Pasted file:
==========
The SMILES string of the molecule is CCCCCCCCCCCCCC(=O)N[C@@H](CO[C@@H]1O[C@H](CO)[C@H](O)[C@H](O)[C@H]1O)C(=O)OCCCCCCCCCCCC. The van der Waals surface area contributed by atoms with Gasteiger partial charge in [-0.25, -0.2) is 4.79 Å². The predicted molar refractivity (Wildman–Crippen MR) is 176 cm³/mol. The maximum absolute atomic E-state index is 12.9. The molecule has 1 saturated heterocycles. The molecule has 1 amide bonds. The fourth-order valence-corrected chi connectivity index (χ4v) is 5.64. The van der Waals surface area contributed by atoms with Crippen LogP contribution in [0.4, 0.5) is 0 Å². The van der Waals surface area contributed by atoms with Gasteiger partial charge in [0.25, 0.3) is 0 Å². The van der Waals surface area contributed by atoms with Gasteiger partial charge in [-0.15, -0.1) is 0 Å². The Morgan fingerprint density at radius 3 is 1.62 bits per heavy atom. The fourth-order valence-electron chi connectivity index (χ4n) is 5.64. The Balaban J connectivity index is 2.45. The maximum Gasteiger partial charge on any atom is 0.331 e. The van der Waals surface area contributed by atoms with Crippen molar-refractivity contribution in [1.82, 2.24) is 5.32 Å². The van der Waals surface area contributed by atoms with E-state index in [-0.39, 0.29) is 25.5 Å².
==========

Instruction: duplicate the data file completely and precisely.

The SMILES string of the molecule is CCCCCCCCCCCCCC(=O)N[C@@H](CO[C@@H]1O[C@H](CO)[C@H](O)[C@H](O)[C@H]1O)C(=O)OCCCCCCCCCCCC. The van der Waals surface area contributed by atoms with Gasteiger partial charge in [-0.25, -0.2) is 4.79 Å². The predicted molar refractivity (Wildman–Crippen MR) is 176 cm³/mol. The maximum absolute atomic E-state index is 12.9. The molecule has 1 saturated heterocycles. The molecule has 1 amide bonds. The fourth-order valence-corrected chi connectivity index (χ4v) is 5.64. The van der Waals surface area contributed by atoms with Crippen LogP contribution in [0.4, 0.5) is 0 Å². The van der Waals surface area contributed by atoms with Gasteiger partial charge in [0.25, 0.3) is 0 Å². The van der Waals surface area contributed by atoms with Gasteiger partial charge in [-0.15, -0.1) is 0 Å². The Morgan fingerprint density at radius 3 is 1.62 bits per heavy atom. The fourth-order valence-electron chi connectivity index (χ4n) is 5.64. The Balaban J connectivity index is 2.45. The maximum Gasteiger partial charge on any atom is 0.331 e. The van der Waals surface area contributed by atoms with Crippen molar-refractivity contribution in [1.82, 2.24) is 5.32 Å². The van der Waals surface area contributed by atoms with E-state index in [-0.39, 0.29) is 25.5 Å².